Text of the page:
A Mosaic From Cento Celle

By: E. H. D.

Originally Published in 1939

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INTEREST in ancient mosaics has been stimulated of late both by Pernice’s publication of mosaics from Pompeii, and by the discovery of scores of mosaics at Antioch. The Museum is fortunate to have acquired at this time by the generous gift of Mr. Henry G. Brock and the late Alice Gibson Brock the central panel of a mosaic floor discovered at Cento Celle, about forty miles east of Rome on the Via Praenestina, during excavations conducted by Guidi in 1880.

It was purchased shortly after it was found by Mr. and Miss Brock’s grandfather, and with it were secured two notes, one stating the circumstances of its discovery and the subject of the picture, written by Baron Pietro Ercole Visconti, once Commissioner of Antiquities at Rome, the other attesting its genuineness “except for a few restorations” written by no less an authority than Lanciani.

Mosaic of the head of Bacchus surrounded by an octagonal frame of white decorated with a branch of ivy, in the corners are Bacchic emblems.
Plate VI — A Mosaic Head of Bacchus.
Museum Object Number: 38-5-1
Image Number: 3349

In the central tondo is Bacchus, his yellow hair bound with a wreath of white flowers, and purple grapes. Outside the tondo is an octagonal frame of white decorated with a branch of ivy. In the corners are Bacchic emblems: at the upper left a lyre and two trumpets, in the opposite corner, trumpets and cymbals; in the lower left a tympanum, a curved double tibia and the thyrsos, and in the lower right a wine jug and a lighted torch. The tesserae are of small size, some in fact only a millimeter in diameter. The colors are varied: red for Bacchus’ robe, for the wine jug, some of the berries and most of the ribbons which tie the Bacchic emblems; blue for the background of the narrow edge of the tondo, for the strap which crosses the Bacchus’ shoulder and for the cymbals; at least six shades of green are used for the leaves, and a wide variety of flesh tints combined with complete mastery of chiaroscuro.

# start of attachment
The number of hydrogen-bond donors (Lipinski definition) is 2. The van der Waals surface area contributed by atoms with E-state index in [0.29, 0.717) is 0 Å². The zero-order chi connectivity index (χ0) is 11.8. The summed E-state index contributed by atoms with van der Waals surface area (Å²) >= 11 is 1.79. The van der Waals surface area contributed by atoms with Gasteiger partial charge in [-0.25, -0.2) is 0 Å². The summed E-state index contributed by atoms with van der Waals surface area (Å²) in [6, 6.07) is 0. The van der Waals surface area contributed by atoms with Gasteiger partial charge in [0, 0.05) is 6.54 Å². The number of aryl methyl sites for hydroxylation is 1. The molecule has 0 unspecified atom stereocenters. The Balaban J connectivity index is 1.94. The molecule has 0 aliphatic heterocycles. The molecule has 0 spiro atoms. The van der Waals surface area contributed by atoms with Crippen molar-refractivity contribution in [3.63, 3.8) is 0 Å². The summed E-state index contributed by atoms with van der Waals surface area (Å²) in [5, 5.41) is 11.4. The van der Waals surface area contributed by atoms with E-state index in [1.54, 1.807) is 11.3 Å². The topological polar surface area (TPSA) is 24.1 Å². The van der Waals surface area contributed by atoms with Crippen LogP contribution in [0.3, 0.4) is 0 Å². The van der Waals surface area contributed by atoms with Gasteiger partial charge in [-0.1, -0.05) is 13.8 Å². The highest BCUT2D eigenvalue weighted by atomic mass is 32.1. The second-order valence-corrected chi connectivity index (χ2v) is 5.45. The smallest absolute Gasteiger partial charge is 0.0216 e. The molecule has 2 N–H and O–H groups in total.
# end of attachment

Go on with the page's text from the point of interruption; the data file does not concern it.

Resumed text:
Just where the “slight restorations” were made in this mosaic is now difficult to say. The shapes of the musical implements do not look entirely right, nor the rigidity of the outer garland, but an exhaustive search of unrestored mosaics-many of them unpublished-would be necessary before any of these motives could be finally condemned. The head of Bacchus rings true and gives an excellent idea of a type used not only in mosaic but also in painting in the first half of the third century A. D.

E. H. D.

Cite This Article

D., E. H.. "A Mosaic From Cento Celle." Museum Bulletin VII, no. 4 (November, 1939): 18-20. Accessed July 15, 2024. https://www.penn.museum/sites/bulletin/2095/


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